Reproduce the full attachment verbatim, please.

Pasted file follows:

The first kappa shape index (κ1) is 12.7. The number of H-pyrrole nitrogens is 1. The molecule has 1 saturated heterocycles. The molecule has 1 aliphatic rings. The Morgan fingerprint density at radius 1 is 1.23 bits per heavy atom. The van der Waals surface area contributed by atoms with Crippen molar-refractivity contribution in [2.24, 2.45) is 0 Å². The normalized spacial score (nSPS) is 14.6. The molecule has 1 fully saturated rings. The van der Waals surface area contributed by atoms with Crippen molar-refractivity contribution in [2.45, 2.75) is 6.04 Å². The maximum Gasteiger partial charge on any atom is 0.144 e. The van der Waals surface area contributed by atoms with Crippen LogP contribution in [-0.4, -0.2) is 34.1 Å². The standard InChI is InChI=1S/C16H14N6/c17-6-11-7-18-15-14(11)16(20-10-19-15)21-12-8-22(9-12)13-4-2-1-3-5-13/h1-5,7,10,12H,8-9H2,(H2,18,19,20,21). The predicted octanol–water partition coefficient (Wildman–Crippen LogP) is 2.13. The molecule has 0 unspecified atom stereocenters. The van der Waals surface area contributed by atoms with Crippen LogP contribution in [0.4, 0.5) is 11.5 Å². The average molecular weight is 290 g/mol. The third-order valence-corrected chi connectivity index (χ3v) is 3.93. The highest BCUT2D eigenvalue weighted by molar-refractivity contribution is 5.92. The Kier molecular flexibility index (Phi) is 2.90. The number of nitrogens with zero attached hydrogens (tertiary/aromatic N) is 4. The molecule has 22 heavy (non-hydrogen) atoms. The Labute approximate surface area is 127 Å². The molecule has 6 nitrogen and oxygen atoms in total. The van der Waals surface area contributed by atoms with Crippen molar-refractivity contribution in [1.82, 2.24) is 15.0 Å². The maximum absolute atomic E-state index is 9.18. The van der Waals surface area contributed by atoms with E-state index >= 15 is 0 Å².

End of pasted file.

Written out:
The first kappa shape index (κ1) is 12.7. The number of H-pyrrole nitrogens is 1. The molecule has 1 saturated heterocycles. The molecule has 1 aliphatic rings. The Morgan fingerprint density at radius 1 is 1.23 bits per heavy atom. The van der Waals surface area contributed by atoms with Crippen molar-refractivity contribution in [2.24, 2.45) is 0 Å². The normalized spacial score (nSPS) is 14.6. The molecule has 1 fully saturated rings. The van der Waals surface area contributed by atoms with Crippen molar-refractivity contribution in [2.45, 2.75) is 6.04 Å². The maximum Gasteiger partial charge on any atom is 0.144 e. The van der Waals surface area contributed by atoms with Crippen LogP contribution in [-0.4, -0.2) is 34.1 Å². The standard InChI is InChI=1S/C16H14N6/c17-6-11-7-18-15-14(11)16(20-10-19-15)21-12-8-22(9-12)13-4-2-1-3-5-13/h1-5,7,10,12H,8-9H2,(H2,18,19,20,21). The predicted octanol–water partition coefficient (Wildman–Crippen LogP) is 2.13. The molecule has 0 unspecified atom stereocenters. The van der Waals surface area contributed by atoms with Crippen LogP contribution in [0.4, 0.5) is 11.5 Å². The average molecular weight is 290 g/mol. The third-order valence-corrected chi connectivity index (χ3v) is 3.93. The highest BCUT2D eigenvalue weighted by molar-refractivity contribution is 5.92. The Kier molecular flexibility index (Phi) is 2.90. The number of nitrogens with zero attached hydrogens (tertiary/aromatic N) is 4. The molecule has 22 heavy (non-hydrogen) atoms. The Labute approximate surface area is 127 Å². The molecule has 6 nitrogen and oxygen atoms in total. The van der Waals surface area contributed by atoms with Crippen molar-refractivity contribution in [1.82, 2.24) is 15.0 Å². The maximum absolute atomic E-state index is 9.18. The van der Waals surface area contributed by atoms with E-state index >= 15 is 0 Å².